Reflection to know if executed within a generator/async ?

Jordan Harband ljharb at gmail.com
Thu Dec 3 22:20:42 UTC 2015


I think that migration path is typically 1) make the breaking change so
that everything returns a promise ASAP, 2) seamlessly migrate sync parts to
async at your leisure, without a breaking change.

On Thu, Dec 3, 2015 at 1:07 PM, Andrea Giammarchi <
andrea.giammarchi at gmail.com> wrote:

> Sorry I misread your code. Your case assumes fileGetContent always returns
> a Promise so my proposal won't be useful there because it's already used as
> Promise.
>
> My idea is more about migrating to full async code without changing all
> the things around, giving an API the ability to behave differently.
>
> Maybe it's too complicated or too magic to implement, that's OK anyway.
>
> On Thu, Dec 3, 2015 at 8:59 PM, Claude Pache <claude.pache at gmail.com>
> wrote:
>
>>
>> Le 3 déc. 2015 à 20:04, Andrea Giammarchi <andrea.giammarchi at gmail.com>
>> a écrit :
>>
>> I guess `held` would be like an arrow function, "transparent" when it
>> comes to held invokes (like context or arguments)
>>
>>
>> ? Sorry, but I don't understand how that would help to answer my
>> question.
>>
>> —Claude
>>
>>
>> On Thu, Dec 3, 2015 at 5:23 PM, Claude Pache <claude.pache at gmail.com>
>> wrote:
>>
>>> How would you detect that the following call to your `fileGetContent`
>>> function should return a Promise?
>>>
>>> ```js
>>> function oldSchool() {
>>>     return fileGetContent("foo").then(function (c) {
>>>         // ....
>>>     })
>>> }
>>> ```
>>>
>>> —Claude
>>>
>>>
>>> > Le 3 déc. 2015 à 13:15, Andrea Giammarchi <andrea.giammarchi at gmail.com>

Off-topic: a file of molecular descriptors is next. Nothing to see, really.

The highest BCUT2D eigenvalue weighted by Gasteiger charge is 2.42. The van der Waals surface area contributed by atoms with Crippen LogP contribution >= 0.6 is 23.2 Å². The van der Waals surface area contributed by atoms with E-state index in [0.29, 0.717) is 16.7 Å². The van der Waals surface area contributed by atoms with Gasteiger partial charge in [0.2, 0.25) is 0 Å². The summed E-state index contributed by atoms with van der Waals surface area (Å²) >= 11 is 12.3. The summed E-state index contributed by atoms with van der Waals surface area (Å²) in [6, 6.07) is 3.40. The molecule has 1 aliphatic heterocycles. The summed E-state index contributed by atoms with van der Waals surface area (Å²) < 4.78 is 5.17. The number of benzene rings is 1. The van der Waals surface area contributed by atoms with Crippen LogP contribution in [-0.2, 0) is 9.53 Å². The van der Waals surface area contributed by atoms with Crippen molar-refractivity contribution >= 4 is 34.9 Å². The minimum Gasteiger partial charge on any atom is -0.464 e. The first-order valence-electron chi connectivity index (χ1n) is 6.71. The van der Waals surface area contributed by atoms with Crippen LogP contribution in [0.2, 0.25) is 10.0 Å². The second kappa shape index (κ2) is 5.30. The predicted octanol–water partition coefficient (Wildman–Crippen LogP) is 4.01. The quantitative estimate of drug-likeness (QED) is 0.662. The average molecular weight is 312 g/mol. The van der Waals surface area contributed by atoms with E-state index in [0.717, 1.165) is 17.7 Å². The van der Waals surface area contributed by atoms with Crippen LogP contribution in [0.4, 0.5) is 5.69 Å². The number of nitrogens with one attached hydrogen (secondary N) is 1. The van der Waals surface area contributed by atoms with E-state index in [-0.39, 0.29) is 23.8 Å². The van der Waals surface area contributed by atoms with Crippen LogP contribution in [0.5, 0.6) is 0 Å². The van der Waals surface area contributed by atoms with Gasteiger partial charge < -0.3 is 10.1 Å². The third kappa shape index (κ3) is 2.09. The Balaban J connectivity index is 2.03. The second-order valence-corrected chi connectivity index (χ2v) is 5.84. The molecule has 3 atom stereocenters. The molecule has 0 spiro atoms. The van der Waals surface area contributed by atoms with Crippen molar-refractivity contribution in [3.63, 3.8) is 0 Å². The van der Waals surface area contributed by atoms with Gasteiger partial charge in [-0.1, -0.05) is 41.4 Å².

>>> a écrit :
>>> >
>>> > Hi there,
>>> >   just writing down some thoughts about being able to understand if a
>>> method/function has been  executed within a generator/async and is being
>>> yielded/awaited.
>>> >
>>> > Rationale: API that would like to behave synchronously in some case,
>>> returning Promises in other cases.
>>> >
>>> > Example:
>>> >
>>> > ```js
>>> > function fileGetContent(fileName) {
>>> >   // random example
>>> >   if (held) {
>>> >     return fetch(fileName).then((r)=>r.text());
>>> >   } else {
>>> >     var xhr = new XMLHttpRequest;
>>> >     xhr.open('GET', fileName, false);
>>> >     xhr.send(null);
>>> >     return xhr.responseText;
>>> >   }
>>> > }
>>> > ```
>>> >
>>> > Above example will virtually return always the same type and it could
>>> work inside a generator or an  async function as long as it's being held.
>>> >
>>> > Does any of this make sense? Is it worth exploring this pattern?
>>> >
>>> > Thanks for any sort of thought.
>>> >
>>> > Best  Regards
>>> >
>>> >
>>> >
>>> >
>>> > _______________________________________________
>>> > es-discuss mailing list
>>> > es-discuss at mozilla.org
>>> > https://mail.mozilla.org/listinfo/es-discuss
>>>
>>>
>>
>
> _______________________________________________
> es-discuss mailing list
> es-discuss at mozilla.org
> https://mail.mozilla.org/listinfo/es-discuss
>
>
-------------- next part --------------
An HTML attachment was scrubbed...
URL: <http://mail.mozilla.org/pipermail/es-discuss/attachments/20151203/cd6bde91/attachment.html>


More information about the es-discuss mailing list